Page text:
In a document submitted to bankruptcy court in Delaware on Monday, November 14, FTX’s lawyers said the company could have more than one million creditors, illustrating the scope of a corporate meltdown that has drained traders’ accounts and plunged the cryptocurrency industry into crisis.
The court filings also provide other insights: “FTX faced a severe liquidity crisis that necessitated the filing of these cases on an emergency basis last Friday. Questions arose about Mr. Bankman-Fried’s leadership and the handling of FTX’s complex array of assets and businesses under his direction. As the situation became increasingly dire, Sullivan&Cromwell and Alvarez&Marsal [consulting firms] were engaged to provide restructuring advice and services to FTX. At approximately 4:30 a.m. on Friday, November 11, after consultation with his own legal counsel, Mr. Bankman-Fried ultimately agreed to step aside, resulting in the appointment of John J. Ray III, an experienced restructuring executive, as Chief Executive Officer.”
“Immediately upon appointment, Mr. Ray began working with FTX’s external legal, turnaround, cybersecurity and forensic investigative advisors to secure customer and debtor assets around the world, including by removing trading and withdrawal functionality on the exchanges and moving as many digital assets as possible to a new cold wallet custodian,” the document says.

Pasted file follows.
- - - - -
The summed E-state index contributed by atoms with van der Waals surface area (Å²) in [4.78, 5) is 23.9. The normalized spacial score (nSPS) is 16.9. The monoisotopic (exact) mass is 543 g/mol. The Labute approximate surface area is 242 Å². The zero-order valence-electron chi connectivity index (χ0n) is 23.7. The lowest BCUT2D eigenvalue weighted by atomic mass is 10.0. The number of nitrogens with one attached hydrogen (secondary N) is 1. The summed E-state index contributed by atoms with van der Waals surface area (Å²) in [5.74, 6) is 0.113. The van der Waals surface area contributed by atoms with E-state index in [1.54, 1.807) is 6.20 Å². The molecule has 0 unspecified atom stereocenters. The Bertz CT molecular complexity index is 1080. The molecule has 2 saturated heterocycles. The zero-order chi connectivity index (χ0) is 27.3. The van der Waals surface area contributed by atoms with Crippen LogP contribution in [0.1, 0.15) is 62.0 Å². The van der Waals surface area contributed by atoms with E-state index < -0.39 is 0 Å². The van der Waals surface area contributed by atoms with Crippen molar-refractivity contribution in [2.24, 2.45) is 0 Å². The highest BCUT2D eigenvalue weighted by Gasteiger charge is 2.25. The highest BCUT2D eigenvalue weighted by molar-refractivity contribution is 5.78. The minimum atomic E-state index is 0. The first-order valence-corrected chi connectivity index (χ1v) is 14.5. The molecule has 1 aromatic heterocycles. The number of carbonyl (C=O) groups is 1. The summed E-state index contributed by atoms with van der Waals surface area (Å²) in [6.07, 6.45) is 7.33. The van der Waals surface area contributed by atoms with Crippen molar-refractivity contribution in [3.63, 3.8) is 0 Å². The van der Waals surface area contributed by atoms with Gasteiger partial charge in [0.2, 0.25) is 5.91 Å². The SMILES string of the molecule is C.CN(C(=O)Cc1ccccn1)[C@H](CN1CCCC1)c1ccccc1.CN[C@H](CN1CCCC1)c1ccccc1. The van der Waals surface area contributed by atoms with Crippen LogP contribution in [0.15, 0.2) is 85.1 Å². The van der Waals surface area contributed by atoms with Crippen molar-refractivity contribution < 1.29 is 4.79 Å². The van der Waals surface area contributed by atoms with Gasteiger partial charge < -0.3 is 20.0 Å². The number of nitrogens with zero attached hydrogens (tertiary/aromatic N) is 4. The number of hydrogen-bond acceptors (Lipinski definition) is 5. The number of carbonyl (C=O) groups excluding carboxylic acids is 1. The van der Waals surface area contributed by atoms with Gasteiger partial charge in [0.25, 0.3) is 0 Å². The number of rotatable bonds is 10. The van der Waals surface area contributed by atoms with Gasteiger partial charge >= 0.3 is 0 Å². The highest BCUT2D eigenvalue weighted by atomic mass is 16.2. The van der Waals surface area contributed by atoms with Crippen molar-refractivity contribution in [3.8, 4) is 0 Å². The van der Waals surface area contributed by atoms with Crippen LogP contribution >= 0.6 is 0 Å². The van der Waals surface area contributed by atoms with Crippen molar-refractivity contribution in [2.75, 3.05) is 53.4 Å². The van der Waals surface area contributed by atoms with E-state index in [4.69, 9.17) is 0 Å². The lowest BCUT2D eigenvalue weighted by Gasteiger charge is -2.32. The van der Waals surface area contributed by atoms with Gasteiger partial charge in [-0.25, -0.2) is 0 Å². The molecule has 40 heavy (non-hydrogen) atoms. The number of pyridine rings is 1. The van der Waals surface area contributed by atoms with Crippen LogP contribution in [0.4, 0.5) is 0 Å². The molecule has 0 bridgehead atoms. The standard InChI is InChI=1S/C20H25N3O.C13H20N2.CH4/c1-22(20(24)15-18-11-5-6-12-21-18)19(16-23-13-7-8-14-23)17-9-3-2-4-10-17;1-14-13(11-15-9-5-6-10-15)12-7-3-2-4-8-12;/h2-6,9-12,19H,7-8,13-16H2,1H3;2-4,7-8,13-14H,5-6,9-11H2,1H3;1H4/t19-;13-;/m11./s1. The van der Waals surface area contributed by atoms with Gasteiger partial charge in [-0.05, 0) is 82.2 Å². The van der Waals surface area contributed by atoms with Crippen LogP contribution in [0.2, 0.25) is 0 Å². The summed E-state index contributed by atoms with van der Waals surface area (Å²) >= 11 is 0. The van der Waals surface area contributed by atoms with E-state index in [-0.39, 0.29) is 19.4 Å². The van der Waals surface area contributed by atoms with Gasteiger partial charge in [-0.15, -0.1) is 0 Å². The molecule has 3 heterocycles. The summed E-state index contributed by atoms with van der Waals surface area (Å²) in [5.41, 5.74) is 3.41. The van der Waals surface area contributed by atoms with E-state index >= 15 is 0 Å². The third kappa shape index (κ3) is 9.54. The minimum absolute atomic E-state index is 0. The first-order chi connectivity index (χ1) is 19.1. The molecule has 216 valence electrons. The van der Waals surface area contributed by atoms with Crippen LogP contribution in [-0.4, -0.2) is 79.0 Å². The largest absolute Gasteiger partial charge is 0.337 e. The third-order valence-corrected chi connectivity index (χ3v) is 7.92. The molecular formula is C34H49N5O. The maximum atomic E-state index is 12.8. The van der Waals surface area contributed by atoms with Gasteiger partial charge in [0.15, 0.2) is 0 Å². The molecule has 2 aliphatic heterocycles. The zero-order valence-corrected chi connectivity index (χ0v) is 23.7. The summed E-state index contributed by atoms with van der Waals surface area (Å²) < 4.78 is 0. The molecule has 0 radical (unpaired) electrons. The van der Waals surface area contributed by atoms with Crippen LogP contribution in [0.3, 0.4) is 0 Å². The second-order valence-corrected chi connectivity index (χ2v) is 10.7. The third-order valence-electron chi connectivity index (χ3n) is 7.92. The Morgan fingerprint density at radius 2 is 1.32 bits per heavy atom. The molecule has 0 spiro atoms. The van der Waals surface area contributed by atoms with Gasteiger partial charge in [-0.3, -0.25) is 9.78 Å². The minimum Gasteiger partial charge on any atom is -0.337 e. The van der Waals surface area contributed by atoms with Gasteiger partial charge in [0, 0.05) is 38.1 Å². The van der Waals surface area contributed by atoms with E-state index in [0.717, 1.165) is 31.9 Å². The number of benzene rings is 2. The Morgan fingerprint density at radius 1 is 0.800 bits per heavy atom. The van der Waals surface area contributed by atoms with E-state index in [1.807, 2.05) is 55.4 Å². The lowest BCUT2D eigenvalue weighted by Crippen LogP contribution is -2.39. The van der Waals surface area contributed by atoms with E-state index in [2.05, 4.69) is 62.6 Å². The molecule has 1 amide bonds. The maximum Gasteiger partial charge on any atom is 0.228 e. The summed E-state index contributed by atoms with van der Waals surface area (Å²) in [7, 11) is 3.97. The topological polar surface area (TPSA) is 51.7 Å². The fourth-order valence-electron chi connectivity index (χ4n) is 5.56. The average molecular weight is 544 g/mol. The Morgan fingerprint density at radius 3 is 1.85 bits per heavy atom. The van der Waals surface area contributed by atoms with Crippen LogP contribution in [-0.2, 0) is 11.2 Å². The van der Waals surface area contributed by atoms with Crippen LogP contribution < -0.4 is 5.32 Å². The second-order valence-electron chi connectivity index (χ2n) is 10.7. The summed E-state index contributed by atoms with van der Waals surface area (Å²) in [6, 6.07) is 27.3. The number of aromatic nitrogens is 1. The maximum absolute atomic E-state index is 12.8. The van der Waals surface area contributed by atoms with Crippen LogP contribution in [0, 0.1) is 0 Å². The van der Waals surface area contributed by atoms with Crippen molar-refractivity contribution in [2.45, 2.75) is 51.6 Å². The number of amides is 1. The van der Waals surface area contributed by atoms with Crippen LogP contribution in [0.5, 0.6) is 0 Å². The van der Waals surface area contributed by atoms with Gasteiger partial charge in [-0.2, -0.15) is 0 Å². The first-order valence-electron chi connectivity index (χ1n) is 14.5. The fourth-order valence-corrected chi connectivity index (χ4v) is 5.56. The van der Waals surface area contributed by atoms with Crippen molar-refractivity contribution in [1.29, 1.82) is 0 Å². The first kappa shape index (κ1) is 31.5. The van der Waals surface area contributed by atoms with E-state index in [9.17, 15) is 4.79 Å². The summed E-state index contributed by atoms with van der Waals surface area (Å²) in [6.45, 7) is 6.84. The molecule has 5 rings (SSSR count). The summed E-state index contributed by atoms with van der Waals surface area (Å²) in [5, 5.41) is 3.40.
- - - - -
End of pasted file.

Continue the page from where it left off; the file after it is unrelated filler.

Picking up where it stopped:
This year has seen a spate of crypto firms, including Celsius and Voyager Digital, fail as they contend with a slump in digital asset prices and ensuing liquidity issues.
In earlier bankruptcy cases, traders on these platforms have been designated “unsecured creditors,” meaning they’ll likely be at the back of a long queue of entities seeking repayment, from suppliers to employees.
Before its collapse, FTX offered amateur and professional traders spot crypto investing as well as more complex derivatives trades. At its peak, the platform was valued by investors at $32 billion and had more than 1 million users. The company’s failure has had a chilling effect on the industry, with investors selling their positions and moving funds off exchanges.